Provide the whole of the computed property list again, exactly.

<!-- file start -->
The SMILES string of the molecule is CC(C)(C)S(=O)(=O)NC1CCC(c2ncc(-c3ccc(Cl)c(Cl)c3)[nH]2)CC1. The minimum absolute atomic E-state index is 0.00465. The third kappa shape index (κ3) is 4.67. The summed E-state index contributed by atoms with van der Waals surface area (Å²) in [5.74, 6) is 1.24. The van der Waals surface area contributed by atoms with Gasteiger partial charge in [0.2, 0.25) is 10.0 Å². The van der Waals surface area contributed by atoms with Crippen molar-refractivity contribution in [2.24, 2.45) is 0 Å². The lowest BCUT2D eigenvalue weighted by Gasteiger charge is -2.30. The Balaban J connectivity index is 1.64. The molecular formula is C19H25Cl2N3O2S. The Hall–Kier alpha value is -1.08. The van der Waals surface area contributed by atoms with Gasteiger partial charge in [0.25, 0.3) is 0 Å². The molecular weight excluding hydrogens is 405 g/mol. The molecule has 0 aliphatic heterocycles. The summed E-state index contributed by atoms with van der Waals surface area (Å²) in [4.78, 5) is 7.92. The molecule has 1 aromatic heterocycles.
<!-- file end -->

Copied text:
The SMILES string of the molecule is CC(C)(C)S(=O)(=O)NC1CCC(c2ncc(-c3ccc(Cl)c(Cl)c3)[nH]2)CC1. The minimum absolute atomic E-state index is 0.00465. The third kappa shape index (κ3) is 4.67. The summed E-state index contributed by atoms with van der Waals surface area (Å²) in [5.74, 6) is 1.24. The van der Waals surface area contributed by atoms with Gasteiger partial charge in [0.2, 0.25) is 10.0 Å². The van der Waals surface area contributed by atoms with Crippen molar-refractivity contribution in [2.24, 2.45) is 0 Å². The lowest BCUT2D eigenvalue weighted by Gasteiger charge is -2.30. The Balaban J connectivity index is 1.64. The molecular formula is C19H25Cl2N3O2S. The Hall–Kier alpha value is -1.08. The van der Waals surface area contributed by atoms with Gasteiger partial charge in [0.25, 0.3) is 0 Å². The molecular weight excluding hydrogens is 405 g/mol. The molecule has 0 aliphatic heterocycles. The summed E-state index contributed by atoms with van der Waals surface area (Å²) in [4.78, 5) is 7.92. The molecule has 1 aromatic heterocycles.